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Ever suddenly want to cry for no apparent reason when approaching your period? This is called PMS mood swings. This condition can also make it difficult for women to concentrate, you know. So as not to interfere with your activities, let's get to know how to deal with PMS mood swings
The cause of mood swings due to premenstrual syndrome (PMS) is not known for certain. However, experts believe that PMS mood swings are closely related to hormonal fluctuations that occur during the menstrual cycle.
In addition, other disturbing PMS symptoms, such as flatulence, body aches, acne, and breast tenderness, can also make your mood even more chaotic.
So that PMS Mood Swing Doesn't Disturb Your Activities
You certainly don't want your ups and downs to reduce your performance in studying or working? Well, to overcome PMS mood swings, there are several easy ways you can do, namely:
1. Improving diet
Try to improve your diet when you experience PMS mood swings. You are advised to limit the consumption of foods high in s alt, sugar, and fat as well as drinks containing caffeine and alcohol.
These foods and drinks can increase digestive complaints, such as bloating and nausea, making you more uncomfortable. Foods high in sugar, alcohol, and caffeine can also aggravate PMS mood swings, you know.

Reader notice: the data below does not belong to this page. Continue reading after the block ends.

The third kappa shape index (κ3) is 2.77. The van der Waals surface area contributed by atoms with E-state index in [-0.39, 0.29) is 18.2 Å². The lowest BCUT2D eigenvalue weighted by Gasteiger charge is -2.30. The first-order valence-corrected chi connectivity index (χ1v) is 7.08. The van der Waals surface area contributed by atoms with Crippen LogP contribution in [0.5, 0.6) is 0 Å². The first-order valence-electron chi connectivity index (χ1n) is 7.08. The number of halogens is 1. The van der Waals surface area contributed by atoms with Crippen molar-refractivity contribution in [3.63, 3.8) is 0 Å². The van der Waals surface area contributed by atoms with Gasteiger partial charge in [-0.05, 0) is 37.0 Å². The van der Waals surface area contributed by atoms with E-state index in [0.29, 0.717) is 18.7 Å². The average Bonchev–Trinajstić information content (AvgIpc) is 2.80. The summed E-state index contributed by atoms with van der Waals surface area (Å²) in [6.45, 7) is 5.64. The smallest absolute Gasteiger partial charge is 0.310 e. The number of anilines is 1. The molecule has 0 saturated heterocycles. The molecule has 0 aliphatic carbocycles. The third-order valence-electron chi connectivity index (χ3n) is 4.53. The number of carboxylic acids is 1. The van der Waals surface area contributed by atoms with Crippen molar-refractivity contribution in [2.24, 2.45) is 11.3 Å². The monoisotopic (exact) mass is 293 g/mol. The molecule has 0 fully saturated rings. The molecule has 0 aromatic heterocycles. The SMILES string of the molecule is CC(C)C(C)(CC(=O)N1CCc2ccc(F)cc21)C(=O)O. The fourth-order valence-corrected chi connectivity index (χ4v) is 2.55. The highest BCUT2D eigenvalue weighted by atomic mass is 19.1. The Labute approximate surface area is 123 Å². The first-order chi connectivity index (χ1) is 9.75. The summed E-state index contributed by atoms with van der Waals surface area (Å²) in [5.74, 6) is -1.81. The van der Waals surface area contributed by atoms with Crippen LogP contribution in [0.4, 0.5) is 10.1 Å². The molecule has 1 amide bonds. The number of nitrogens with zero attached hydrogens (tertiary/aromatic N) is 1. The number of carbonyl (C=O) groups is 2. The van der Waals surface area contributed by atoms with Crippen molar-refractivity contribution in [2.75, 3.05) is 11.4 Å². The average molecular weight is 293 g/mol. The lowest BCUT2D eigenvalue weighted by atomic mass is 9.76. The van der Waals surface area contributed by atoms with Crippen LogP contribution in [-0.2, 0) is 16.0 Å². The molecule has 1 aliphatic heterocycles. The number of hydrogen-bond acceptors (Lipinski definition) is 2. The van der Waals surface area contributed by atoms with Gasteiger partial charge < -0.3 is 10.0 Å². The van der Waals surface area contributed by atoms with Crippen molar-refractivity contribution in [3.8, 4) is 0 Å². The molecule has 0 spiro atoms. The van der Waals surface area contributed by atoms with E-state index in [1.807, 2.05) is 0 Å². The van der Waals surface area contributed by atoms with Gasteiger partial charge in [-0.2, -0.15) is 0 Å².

It's best if you eat a balanced nutritious diet that contains complex carbohydrates, fiber, protein, omega 3 fatty acids, and calcium. To avoid bloating, eat smaller but more frequent meals. In addition, consuming ginger tea or red raspberry leaf tea is also known to help relieve PMS symptoms.
2. Exercise regularly
In addition to improving overall body he alth, exercise can also help improve your mood by increasing the production of happy hormones, you know.
Therefore, it is important to choose a sport that you enjoy, be it cycling, swimming, or walking, so that you can consistently do it every day. Do it at least 30–45 minutes each time you exercise.
3. Manage stress well
Stress is a normal thing in life. But if not managed properly, stress can exacerbate PMS mood swings. So, make it a habit to always manage stress well. You can do it with meditation, yoga, or when you are feeling a lot of stress.
4. Taking painkillers
If the painful symptoms caused by PMS really bother you, the PMS mood swings will also get worse. To overcome this, you can take pain relievers such as naproxen or ibuprofen. However, the use of these drugs must of course be according to the doctor's advice, yes.
By applying the methods above, it is hoped that PMS mood swings can be handled properly, so that you can carry out daily activities without being disturbed by mood swings.
However, if the PMS mood swings that you experience are really disturbing, even feel like depression that you can't handle on your own, you may have premenstrual dysphoric disorder. So, it's a good idea to ask a psychologist or psychiatrist for help.